The EU Blue Card is a residence permit for highly qualified employment of third country nationals in the European Union. The conditions are a valid work contract or binding job offer of at least one year, and meeting the agreed minimum salary (above). The same personal conditions apply as for highly skilled migrants.

If they wish to be able to move around the EU, then EU Blue Card holders (and their families) are able to move to another EU country and take up another highly qualified position (as per the EU Blue Card Directive) after 18 months (legal) residence in the Netherlands.


Orientation Year Permit for Recent Graduates

This permit is for those who have graduated at a Master or PhD level at one of the top 150 universities worldwide (as per QS World University Rankings or ARWU from Jiao Tong Shanghai University) in the last three years. They are able to apply for the orientation year permit, which allows graduates to spend a year in the Netherlands looking for work.

Once they find employment, the employer must apply for a highly skilled migrant work permit, but with a lower salary requirement than for other applicants (see above). If they have not found a job within the year, they will have to leave the Netherlands.


Search Year Permit for Recent Graduates

This permit is for expats who graduate from Dutch universities. Once their studies in the Netherlands are complete, graduates who wish to work may apply for a search year permit. This is a residence permit for one year that allows graduates to look for a job in the Netherlands, for example as a highly skilled migrant. If they do not find a job during their search year, they have to leave the country.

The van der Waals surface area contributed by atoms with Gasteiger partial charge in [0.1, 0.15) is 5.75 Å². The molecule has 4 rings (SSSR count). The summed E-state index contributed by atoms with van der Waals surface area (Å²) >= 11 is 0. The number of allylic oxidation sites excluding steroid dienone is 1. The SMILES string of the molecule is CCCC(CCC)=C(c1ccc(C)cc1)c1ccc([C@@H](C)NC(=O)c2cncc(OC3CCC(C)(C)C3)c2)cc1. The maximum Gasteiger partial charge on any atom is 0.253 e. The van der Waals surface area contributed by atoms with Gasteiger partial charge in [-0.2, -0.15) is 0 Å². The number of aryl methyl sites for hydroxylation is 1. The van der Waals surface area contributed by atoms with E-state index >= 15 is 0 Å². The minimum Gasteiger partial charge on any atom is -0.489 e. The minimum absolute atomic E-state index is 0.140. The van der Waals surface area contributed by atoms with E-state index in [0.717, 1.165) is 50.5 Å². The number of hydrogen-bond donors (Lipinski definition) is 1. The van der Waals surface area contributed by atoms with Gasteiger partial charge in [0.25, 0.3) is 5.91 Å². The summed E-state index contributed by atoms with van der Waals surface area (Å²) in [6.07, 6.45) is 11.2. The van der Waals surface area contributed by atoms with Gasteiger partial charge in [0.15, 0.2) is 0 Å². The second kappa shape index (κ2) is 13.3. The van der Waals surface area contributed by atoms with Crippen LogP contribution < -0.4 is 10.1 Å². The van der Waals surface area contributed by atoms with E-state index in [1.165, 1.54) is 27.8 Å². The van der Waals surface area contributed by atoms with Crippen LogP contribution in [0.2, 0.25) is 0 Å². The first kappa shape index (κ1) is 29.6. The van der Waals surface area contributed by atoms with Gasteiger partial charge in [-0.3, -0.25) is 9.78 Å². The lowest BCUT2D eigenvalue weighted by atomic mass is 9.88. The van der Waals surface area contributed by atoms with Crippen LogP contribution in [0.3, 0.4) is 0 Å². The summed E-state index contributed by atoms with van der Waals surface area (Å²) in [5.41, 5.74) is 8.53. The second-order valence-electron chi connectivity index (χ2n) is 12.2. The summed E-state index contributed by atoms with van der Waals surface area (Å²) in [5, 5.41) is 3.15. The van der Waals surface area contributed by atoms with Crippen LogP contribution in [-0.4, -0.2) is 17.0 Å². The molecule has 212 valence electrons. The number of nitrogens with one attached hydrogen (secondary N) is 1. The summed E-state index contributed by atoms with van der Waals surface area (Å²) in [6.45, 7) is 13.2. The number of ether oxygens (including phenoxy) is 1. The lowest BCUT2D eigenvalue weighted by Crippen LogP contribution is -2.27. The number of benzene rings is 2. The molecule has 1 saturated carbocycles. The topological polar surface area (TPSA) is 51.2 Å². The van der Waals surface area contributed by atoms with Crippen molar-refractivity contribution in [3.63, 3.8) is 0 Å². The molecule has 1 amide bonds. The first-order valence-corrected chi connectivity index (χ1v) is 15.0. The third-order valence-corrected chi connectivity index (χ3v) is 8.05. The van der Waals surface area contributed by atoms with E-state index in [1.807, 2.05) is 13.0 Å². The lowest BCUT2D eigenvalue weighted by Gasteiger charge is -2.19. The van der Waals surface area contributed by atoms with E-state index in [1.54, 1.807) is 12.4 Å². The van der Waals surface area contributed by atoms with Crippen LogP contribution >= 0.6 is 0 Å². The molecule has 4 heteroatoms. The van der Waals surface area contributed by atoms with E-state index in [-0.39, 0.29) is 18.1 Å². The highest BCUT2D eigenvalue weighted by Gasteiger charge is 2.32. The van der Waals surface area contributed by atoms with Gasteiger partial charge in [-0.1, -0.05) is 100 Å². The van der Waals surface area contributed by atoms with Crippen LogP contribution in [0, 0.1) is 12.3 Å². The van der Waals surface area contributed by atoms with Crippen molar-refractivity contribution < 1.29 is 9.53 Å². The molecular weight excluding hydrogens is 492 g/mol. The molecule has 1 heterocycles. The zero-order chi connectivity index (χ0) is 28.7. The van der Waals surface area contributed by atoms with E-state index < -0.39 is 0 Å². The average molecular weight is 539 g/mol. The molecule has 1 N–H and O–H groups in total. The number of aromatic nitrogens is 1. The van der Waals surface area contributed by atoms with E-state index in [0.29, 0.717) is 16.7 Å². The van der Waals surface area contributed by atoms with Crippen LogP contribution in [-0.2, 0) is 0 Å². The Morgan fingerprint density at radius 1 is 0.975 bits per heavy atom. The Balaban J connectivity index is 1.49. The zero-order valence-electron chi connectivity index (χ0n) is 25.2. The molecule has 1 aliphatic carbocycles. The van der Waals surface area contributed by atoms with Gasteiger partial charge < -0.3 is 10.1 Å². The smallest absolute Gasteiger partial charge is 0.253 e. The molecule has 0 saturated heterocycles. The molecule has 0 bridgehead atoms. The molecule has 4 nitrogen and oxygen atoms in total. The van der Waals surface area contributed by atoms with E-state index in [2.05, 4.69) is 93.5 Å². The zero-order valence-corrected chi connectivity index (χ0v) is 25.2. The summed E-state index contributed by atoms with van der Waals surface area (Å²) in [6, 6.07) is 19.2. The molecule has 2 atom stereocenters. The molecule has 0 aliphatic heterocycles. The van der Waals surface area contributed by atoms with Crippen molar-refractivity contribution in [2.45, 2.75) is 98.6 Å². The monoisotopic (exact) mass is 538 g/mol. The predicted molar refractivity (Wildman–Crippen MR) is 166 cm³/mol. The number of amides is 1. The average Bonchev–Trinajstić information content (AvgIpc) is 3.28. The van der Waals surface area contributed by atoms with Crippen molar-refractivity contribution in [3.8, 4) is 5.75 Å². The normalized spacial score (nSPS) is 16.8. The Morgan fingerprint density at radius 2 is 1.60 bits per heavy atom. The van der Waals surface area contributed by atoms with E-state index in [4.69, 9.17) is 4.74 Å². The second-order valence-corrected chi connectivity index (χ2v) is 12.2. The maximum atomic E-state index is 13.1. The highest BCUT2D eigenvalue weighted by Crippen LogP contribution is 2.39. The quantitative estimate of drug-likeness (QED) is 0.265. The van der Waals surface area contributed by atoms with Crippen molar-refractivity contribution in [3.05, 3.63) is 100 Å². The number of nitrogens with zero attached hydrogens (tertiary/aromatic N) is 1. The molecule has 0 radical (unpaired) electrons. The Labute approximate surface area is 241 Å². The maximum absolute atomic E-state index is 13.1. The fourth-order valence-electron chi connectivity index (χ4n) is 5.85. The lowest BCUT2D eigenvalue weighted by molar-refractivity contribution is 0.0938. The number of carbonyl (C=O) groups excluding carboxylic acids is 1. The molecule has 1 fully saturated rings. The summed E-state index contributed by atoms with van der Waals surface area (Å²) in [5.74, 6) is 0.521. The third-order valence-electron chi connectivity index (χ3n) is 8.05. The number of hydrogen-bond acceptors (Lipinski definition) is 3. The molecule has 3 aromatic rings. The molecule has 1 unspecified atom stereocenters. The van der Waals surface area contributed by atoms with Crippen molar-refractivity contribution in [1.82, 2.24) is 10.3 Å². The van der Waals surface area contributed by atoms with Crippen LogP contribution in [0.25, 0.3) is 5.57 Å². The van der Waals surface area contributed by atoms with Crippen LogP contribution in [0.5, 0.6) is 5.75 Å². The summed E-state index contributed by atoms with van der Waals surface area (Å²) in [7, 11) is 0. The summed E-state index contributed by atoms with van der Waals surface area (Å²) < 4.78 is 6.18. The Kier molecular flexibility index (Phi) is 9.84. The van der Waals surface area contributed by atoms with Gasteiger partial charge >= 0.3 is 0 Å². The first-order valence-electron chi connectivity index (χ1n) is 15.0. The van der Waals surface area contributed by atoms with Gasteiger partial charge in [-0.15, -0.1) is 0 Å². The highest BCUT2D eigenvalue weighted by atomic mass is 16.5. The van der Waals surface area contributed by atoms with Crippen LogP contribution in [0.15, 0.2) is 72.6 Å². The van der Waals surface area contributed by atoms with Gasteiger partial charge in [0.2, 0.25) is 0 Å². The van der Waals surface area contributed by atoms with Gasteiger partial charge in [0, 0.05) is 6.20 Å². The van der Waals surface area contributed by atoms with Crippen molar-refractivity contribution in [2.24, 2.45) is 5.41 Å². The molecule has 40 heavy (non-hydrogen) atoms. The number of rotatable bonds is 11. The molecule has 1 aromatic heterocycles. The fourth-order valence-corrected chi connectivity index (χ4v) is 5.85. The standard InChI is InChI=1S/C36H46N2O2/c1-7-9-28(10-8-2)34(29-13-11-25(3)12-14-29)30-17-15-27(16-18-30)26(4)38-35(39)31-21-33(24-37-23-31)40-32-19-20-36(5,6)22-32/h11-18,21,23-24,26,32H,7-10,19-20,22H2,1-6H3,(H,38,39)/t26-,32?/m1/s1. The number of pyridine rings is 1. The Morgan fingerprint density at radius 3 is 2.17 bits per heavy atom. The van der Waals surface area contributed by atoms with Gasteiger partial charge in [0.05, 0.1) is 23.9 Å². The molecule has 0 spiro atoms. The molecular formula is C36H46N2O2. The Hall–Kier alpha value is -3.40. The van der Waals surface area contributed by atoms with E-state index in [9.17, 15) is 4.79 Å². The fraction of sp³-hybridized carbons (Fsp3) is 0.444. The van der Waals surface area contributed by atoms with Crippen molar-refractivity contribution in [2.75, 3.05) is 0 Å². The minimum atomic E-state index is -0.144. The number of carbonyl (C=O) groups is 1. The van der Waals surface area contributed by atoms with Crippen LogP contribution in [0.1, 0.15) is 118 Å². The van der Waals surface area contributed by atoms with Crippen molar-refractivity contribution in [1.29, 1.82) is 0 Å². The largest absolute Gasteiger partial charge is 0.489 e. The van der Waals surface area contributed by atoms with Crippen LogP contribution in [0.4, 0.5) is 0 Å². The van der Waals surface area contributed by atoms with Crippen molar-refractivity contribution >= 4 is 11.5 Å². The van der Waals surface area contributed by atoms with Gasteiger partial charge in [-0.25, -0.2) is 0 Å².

To apply for a search year, graduates should contact the IND before the end of their studies, as one cannot stay in the Netherlands without a correct residence permit.


Entrepreneur Permit

Those who want to come to the Netherlands to set up their own business will need to apply for a residence permit for self-employment. Entrepreneurs must meet the requirements for the performance of their business or profession, and be in possession of all necessary papers for the performance of the company.

Also, their business activity must demonstrate a substantial benefit to the Netherlands. This is tested by experts in the Dutch government miniseries: for example, the Ministry of Education, Culture and Science will advise in the case of an artist, but in most cases, the IND will ask the Ministry of Economic Affairs. A points system is used to make the decision. Points are awarded in three areas:

- personal experience (training, entrepreneurship, work experience)
- business (market analysis, product / service, price, organization, financing)
- added value to the Netherlands (innovation, employment creation, investments)

Those who wish to work as a self-employed professional in the Dutch healthcare sector must sign up to the Individual Healthcare Professions Act (BIG) register, which regulates the provision of healthcare services by individual practitioners. Admission to the BIG register enables the use of a professional title acquired internationally.

By: Samir Rawas Sarayji